Sunday, April 27, 2008

Bike Gloves


I love bike gloves.

They are just the best example of industrial design I can think of at the moment.

They cushion the parts of your hand that need cushioning, they give extra grip to the parts that you need to be grippy, and a good, worn in pair makes even the most amateur of cyclists look serious.

However, beware the super dirty bike glove handshake.


The best part of the bike glove - especially on cold damp days like today - is the built-in snot rag.

I kid you not.

Other than the baby clothes you wore as a toddler, how many other things do you get to wear that have a part designed for you to wipe your snotty nose on. (I'm not even sure my baby clothes had a place where I was supposed to wipe my nose - I think I just did it.)

Cyclists have lots of issues, and there are lots of goofy specialized items designed to deal with those issues. We've got padded butts, and compression shorts, long-tailed jerseys, sex-specific seats, and oh, the list goes on - snotty noses are just a small part of it.

But I'll give credit where credit is due. The 'wipe your nose here' part of my glove is sheer genius.

Please, just remember to wash yours before you shake my hand.

Saturday, April 19, 2008

A Perfect Beach Day

Now, this is how the boardwalk at Coney Island is supposed to look.


What a perfect day for a ride to the beach.

I wandered on down to Coney Island and basked in the sun for a few minutes before heading down through Brighton to the Belt Parkway Bike Path. The shoreline was alive with early summer fun; picnics, barbecues, and cyclists galore. I thought about heading to Canarsie, but then decided to hang a quick right and cross the Marine Parkway Bridge (AKA Gil Hodges Memorial Bridge) onto Rockaway Beach.


When you haven't ridden a route in a while, you forget the little details.
Such as... When you make the turn down Flatbush to go past Floyd Bennett Field and head to the bridge, don't stay on the right hand side, which is the side you come from and the side you are going to end up on. The bridge is more than a mile away and the tiny, rutted, glass covered path is a pointless obstacle when there is a perfectly lovely bike path on the other side of the road.
Oops, forgot about that.

Also, although I am as guilty as most, there is a reason that the sign asks cyclists to dismount and walk across the bridge.
The path is really narrow. Most of us ignore this and blithely bike across anyway - including me - but I don't try to pass riders in front of me while there is an oncoming cyclist.
Come On Mountain Bike Dude! There were only four people on the whole bridge and you had to pick the one moment in time when we were all at the same point on the span?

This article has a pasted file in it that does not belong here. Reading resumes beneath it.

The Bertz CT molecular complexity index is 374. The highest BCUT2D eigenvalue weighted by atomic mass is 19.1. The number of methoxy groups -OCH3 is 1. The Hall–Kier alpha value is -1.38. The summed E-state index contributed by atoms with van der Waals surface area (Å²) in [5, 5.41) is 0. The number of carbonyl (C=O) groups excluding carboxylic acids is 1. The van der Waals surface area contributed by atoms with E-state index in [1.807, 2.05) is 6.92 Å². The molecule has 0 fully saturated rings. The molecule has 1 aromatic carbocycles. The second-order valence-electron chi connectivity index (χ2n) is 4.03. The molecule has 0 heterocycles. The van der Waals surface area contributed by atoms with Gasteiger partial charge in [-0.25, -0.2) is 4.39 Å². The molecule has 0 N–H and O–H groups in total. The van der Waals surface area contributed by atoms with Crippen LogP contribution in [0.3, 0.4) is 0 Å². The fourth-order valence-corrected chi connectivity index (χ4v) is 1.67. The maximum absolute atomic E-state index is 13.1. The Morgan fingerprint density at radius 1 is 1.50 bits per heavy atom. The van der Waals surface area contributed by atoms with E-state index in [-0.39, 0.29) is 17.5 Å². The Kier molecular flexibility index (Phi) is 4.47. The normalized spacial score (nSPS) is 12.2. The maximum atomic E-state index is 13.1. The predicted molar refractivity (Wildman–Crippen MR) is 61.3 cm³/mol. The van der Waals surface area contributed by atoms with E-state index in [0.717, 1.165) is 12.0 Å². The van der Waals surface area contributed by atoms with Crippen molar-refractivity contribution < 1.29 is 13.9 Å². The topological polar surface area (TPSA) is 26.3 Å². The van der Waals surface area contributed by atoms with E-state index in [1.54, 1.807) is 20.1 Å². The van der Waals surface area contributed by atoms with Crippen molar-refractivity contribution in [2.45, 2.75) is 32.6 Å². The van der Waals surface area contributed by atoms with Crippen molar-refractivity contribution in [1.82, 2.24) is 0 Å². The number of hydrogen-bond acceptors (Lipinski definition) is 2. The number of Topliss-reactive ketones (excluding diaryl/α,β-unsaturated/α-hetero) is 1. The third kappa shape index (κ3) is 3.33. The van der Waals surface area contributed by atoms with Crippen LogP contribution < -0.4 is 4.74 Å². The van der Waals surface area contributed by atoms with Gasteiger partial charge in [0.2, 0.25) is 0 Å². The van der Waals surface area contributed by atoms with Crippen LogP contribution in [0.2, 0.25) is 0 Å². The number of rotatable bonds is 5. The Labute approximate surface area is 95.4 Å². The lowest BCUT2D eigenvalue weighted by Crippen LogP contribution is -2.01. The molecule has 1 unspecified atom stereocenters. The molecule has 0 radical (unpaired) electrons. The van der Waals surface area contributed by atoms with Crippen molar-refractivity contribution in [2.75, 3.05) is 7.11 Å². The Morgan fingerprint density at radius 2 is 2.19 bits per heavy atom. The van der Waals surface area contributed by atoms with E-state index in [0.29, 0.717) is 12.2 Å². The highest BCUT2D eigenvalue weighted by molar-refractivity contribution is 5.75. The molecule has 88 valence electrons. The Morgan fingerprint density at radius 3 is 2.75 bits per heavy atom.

Anyway, a short sojourn to the ocean had me in a better frame of mind and I hung out for a while enjoying the quiet that only exists in the off season.
A month from now and Rockapulco will be in full swing.


Sunday, April 13, 2008

As seen in...Ocean Parkway


Don't park on Ocean Parkway.
This was the sixth car I saw with a bashed out window as I went down the length of the road.
For you it's a bummer because someone smashes up your vehicle and steals all your stuff. For me it's a bummer because someone smashes up your vehicle and leaves this all over the street. -


Shattered safety glass is hell on tires.

I know you don't really care about my tires so much - after all someone just stole all your stuff, but why not kill two birds with one stone?

Don't park on Ocean Parkway and we'll both be happy.

Saturday, April 12, 2008

It was a Dark and Stormy ... Beach Day?


Did the first ride of the season out to Coney Island.

I love this ride. There is something magical about being able to get on a bicycle in New York City, ride for a while, and end up at the Atlantic Ocean.

The sights and smells of a carnival mingle with the breeze blowing in off the sea. Hot Dogs, Beer, Suntan Oil... But there was none of that today. Today was quiet, misty and mysterious. A day where you look out to the ocean and imagine all the people and places on the other side of the fog.

Somedays, I love riding in NYC.


Thursday, April 10, 2008

Spring is Here and it's Totally Craptastic


Beautiful, beautiful day.
Some of you may remember the issue with my new job - no bikes allowed in the building.
(See my post "Well That Sucks")
Well, I finally managed to get off my butt, collect about 40 pounds of locks, put air in the tires of my commuter bike, and get moving.
And I can honestly say, I've never seen a worse route in my life.
I now work in midtown, and there is really no way to get there that isn't fantabulously craptastic.
I mean, it's horrible.